Sealants bond directly to the teeth, where they harden to a clear or tooth-colored coat. This makes them virtually undetectable to others. Though it is normal to feel new sealants with the tongue, most children quickly adapt to their presence.
The process of getting sealants is fast and painless. The tooth is cleaned before the dentist paints the sealant onto the enamel. The sealant will immediately harden, acting as a barrier between bacteria and the chewing surface of the teeth. In most cases, sealants will last several years before needing to be reapplied. However, regular visits to the dentist will be necessary to monitor the condition of the sealants and examine their effectiveness.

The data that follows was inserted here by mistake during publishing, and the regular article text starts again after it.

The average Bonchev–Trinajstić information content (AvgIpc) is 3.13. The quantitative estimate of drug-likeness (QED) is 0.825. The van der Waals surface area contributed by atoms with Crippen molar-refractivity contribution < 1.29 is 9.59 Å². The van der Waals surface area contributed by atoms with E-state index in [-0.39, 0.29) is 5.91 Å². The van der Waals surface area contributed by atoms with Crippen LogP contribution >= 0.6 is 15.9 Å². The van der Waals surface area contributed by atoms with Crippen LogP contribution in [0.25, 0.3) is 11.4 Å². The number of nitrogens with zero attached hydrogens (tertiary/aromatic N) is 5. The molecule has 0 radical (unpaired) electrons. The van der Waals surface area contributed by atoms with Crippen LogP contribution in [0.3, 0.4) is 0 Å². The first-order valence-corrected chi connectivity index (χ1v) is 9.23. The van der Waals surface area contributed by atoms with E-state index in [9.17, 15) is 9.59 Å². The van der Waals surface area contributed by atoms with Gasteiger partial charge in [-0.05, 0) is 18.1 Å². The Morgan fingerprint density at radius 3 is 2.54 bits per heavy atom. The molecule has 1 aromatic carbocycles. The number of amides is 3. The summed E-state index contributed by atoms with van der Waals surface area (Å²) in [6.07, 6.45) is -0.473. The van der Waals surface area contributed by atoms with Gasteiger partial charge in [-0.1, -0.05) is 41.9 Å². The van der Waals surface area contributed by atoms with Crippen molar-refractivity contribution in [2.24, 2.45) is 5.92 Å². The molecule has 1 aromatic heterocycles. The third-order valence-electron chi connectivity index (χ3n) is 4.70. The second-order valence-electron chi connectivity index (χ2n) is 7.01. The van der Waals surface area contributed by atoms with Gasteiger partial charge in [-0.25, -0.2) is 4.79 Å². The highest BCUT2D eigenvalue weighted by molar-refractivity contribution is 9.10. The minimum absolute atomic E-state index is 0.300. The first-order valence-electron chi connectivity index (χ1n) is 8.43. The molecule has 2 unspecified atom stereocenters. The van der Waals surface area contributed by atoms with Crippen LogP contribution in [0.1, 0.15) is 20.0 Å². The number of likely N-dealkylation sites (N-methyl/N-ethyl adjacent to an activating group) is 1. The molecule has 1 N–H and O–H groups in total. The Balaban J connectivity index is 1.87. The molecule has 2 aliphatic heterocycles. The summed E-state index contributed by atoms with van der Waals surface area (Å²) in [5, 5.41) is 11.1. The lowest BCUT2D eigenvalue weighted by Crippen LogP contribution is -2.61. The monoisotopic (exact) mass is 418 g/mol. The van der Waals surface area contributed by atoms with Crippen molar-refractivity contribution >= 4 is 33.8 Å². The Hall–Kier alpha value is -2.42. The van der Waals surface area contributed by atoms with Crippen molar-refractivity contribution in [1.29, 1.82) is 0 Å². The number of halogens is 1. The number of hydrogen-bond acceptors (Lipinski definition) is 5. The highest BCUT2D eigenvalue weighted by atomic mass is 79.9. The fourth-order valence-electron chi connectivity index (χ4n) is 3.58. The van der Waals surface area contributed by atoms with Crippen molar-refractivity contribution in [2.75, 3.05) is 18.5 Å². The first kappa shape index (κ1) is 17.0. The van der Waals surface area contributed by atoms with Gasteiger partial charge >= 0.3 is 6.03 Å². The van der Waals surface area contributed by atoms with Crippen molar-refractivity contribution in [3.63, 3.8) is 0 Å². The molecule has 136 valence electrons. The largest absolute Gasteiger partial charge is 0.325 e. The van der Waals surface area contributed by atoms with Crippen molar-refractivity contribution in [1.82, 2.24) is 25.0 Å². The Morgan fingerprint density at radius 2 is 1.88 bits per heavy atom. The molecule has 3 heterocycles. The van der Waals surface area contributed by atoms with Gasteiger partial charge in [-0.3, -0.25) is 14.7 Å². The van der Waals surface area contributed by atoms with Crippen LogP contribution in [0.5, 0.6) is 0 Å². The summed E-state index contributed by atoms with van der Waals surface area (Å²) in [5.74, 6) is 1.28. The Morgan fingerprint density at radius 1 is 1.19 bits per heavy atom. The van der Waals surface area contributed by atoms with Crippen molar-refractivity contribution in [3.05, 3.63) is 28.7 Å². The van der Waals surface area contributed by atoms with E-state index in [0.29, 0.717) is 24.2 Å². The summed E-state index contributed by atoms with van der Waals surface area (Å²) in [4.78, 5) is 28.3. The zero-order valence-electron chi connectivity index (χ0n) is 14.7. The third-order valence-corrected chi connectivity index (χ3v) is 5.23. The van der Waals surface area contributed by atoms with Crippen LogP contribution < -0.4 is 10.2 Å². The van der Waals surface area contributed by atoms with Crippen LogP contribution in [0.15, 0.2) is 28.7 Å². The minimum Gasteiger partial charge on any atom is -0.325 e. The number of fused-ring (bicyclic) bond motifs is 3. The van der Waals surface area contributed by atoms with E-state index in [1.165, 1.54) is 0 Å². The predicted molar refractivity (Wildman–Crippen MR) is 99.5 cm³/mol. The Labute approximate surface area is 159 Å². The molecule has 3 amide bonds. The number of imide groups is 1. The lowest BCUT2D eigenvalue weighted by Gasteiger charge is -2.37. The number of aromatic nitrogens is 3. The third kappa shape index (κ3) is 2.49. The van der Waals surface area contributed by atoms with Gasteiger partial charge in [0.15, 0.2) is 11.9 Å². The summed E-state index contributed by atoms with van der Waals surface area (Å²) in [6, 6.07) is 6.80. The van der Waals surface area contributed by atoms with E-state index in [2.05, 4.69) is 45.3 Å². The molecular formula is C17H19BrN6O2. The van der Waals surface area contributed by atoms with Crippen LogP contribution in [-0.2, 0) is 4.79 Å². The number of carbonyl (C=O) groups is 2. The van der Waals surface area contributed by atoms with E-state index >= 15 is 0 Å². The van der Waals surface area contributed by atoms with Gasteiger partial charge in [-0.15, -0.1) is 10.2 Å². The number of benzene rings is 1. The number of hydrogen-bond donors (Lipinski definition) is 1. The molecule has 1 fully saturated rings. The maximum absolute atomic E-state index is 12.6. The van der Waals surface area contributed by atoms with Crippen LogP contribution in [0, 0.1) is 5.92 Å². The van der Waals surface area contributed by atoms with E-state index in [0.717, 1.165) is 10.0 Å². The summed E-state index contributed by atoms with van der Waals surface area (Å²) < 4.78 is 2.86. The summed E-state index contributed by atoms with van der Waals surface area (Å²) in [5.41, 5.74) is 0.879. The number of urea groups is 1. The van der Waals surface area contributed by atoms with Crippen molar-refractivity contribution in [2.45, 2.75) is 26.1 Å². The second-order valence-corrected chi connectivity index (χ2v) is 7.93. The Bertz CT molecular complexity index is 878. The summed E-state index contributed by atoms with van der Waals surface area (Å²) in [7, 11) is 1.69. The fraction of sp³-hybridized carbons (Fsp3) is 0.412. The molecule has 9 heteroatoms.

While sealants are extremely effective for preventing tooth decay in children, they do not replace other forms of preventative oral health care. Children should still brush and floss each day using a fluoridated toothpaste. Regular dental exams and a balanced diet low in sugar are also essential for good long-term oral health.